Those working in Mercedes-Benz’s commercial vehicle naming department are much better at their jobs than their counterparts in the passenger car division. Whilst Mercedes-Benz cars are just a nonsensical collection of letters, their trucks all have proper names. Although they must begin with the letter ‘A’ for some reason.
We have two here today, each found on Flickr and each recreating an A-named Mercedes-Benz truck brilliantly in Town(ish) scale.
First up (above) is Fuku Saku‘s exceptional Mercedes-Benz Arocs tipper truck, with detailing equal to what we would expect to find on a Model Team creation several times larger. There’s a superbly lifelike cab, a realistic tipping mechanism, and building instructions are also available. Head to Fuku’s photostream via the link above to take a look.
Today’s second small-scale Mercedes-Benz truck is the work of fellow previous bloggee Keko007, who has recreated the Antos in skip lorry form. Although just six-studs wide, Keko’s model not only looks recognisable, the skip hoist kinda works too, and there’s more to see at his ‘Mercedes Antos 2133 album’. Click the link above to make the skip over to Flickr.
Two Elves returned to TLCB Towers today, each with a red truck, and each hoping for a meal token as reward. Long-standing readers of this impoverished backwater of the internet will know that this usually only leads to one thing, and duly an Elf fight between the two applicants immediately erupted. Fortunately for them both finds are worthy of blogging, so both were patched up, awarded a meal token, and given a red Smartie. It’s nice to be nice sometimes. Anyway, the builds!
First (above) we have Lasse Delueran’s superbly rendered Renault Magnum. Named after a gun… or an ice cream… or a condom… the Magnum had the tallest cabin of any truck in production. We’re not sure why that matters but nevertheless the Magnum had it and it did look quite cool. Lasse’s version includes Power Functions remote control drive and steering, free instructions are available, and there’s more to see here.
Today’s second truck comes from Fuku Saku, and it too is a European ‘cab-over’, coming from rival truck manufacturer Mercedes-Benz. Fuku’s Arocs cab is mounted on an eight-wheel chassis with a tipping dump bucket behind it, and it includes one of the fiddliest, most fragile-looking, and most excellent grilles we’ve seen on model of this size. An extensive image gallery is available to view (demonstrating some really stunning photography too) and you can make the jump by clicking here.
Today’s title sounds like a larger version of what we use to clear up Elf droppings here at TLCB Towers, as if our smelly little workers were replaced by horses. Or giraffes. Fortunately they are really rather small, and thus this dumping and shovelling combo by Flickr’s Fuku Saku would do the job just fine. Each model is brilliantly detailed and there’s more to see at Fuku’s Mercedes-Benz Arocs album here.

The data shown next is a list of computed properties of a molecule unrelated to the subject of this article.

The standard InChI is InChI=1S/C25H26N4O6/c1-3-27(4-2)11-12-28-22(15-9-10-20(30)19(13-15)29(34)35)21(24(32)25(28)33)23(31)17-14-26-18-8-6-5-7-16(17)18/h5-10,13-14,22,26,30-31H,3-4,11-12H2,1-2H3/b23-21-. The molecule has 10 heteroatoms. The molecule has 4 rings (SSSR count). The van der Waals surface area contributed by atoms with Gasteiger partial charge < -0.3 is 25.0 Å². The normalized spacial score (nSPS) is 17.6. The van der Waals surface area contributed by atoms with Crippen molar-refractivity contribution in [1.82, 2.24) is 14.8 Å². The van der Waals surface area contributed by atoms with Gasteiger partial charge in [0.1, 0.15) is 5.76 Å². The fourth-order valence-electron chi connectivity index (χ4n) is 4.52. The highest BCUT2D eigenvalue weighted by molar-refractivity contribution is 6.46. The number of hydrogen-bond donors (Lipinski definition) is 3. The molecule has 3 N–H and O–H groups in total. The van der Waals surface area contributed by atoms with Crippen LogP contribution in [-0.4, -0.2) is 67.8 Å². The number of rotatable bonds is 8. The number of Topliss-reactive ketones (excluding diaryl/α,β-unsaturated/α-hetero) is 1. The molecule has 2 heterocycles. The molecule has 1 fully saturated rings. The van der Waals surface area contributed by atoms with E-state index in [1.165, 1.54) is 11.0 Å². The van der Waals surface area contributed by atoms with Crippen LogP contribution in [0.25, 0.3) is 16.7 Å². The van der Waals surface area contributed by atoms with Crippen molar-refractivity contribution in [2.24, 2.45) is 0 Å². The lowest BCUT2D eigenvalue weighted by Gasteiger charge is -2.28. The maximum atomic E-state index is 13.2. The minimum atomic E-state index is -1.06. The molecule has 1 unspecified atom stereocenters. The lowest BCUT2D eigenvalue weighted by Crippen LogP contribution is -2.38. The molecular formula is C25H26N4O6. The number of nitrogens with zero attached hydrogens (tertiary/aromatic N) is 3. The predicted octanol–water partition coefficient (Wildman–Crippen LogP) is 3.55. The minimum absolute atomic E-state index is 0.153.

The enormous contraption is a Mercedes-Benz mounted concrete pump, complete with a huge three stage extending boom that’s capable of servicing an entire constructions site*. This superb Technic version has been built by Ivan_M and it uses just a single motor to power a vast array of Technic functionality.
Thanks to a gearbox that single Power Functions motor drives everything from the extension of all four outriggers as well as their lowering, all three stages of the concrete pump’s boom extension (via pneumatics), plus the rotation of the boom arm.
The functions don’t stop there either, as Ivan_M has also included several mechanical features, including working steering with Ackerman geometry on the front two axles, all-wheel suspension, and a V8 piston engine under the tilting cab.
There’s much more of this remarkable creation to see on both Flickr and Eurobricks, where there’s also a video available demonstrating the truck’s functions with instructions to follow. Get pumped via the links above!
Previous bloggee Shineyu (aka Yu Kee Liu) is back on these pages again, this time with an impressive replica of Mercedes-Benz’s Arocs 4163 truck in heavy haulage specification. Underneath the superbly recreated body sits a set of twin Power Functions XL motors driving the two rearmost axles whist a Servo motor steers those at the front. There’s more to see at both the Eurobricks forum and on Flickr – click the links to take a look.
The Lego Car Blog Elves have a longandbloody history with remotely controlled vehicles. Fortunately whilst the Elves are slow learners most remotely controlled Lego vehicles are slower still, and thus today’s find failed to bring about the wanton destruction so desired by the Elf that found it. Instead it’s actually delivering some Elven cheer, as several of our smelly little workers happily ride in it around the office. So what is this unusual Elven chariot?…
Built by previous bloggee Shineyu, it’s a Mercedes-Benz Arocs 4463 8×4 tipper truck, and whilst its external realism marks it out as a Model Team creation, underneath it’s packed with proper Technic functionality. Twin Large Power Functions motors drive the two rearmost axles, another motor powers the steering for the front two, whilst a third motor drives the model’s party-peice; a huge tipping bucket. The Elf at the controls will probably discover that soon, but until then we’re content to let the Elves enjoy their ride. See more of Shineyu’s build at Eurobricks.
We have a happy TLCB Elf in the office today. Contentedly munching on an orange Smartie (they’re the best kind), it found this brilliant mechanical-only Technic Mercedes-Benz Arocs tipper truck. Yup, mechanical only – meaning Thirdwigg’s Arocs tipper has completely eschewed Power Functions remote control for good ol’ fashioned hand-powered gears. This meant no Elven mayhem, no smushing, and a quiet and peaceful day for all. The Elves even seem to be enjoying this unusual state of affairs, but we’re sure that’ll change soon.
Thirdwigg’s truck hasn’t eschewed functionality alongside electric power though, and it’s packed with all the working functions you’d expect a Technic model to have, including four-wheel steering, a working piston engine, a tilting cabin with opening doors, and a linear actuator controlled tipper mechanism.
Ah, 24. A brilliantly innovative TV show that started out superbly and then went on for much, much, too long. With the ‘exciting’ news that Fox are commissioning the show’s return as a spin-off (sigh… seriously, just make something new you lazy feckless uninspired f…), we thought we’d jump on the bandwagon and post something 24-related, because we’re cynical and it’ll generate extra hits.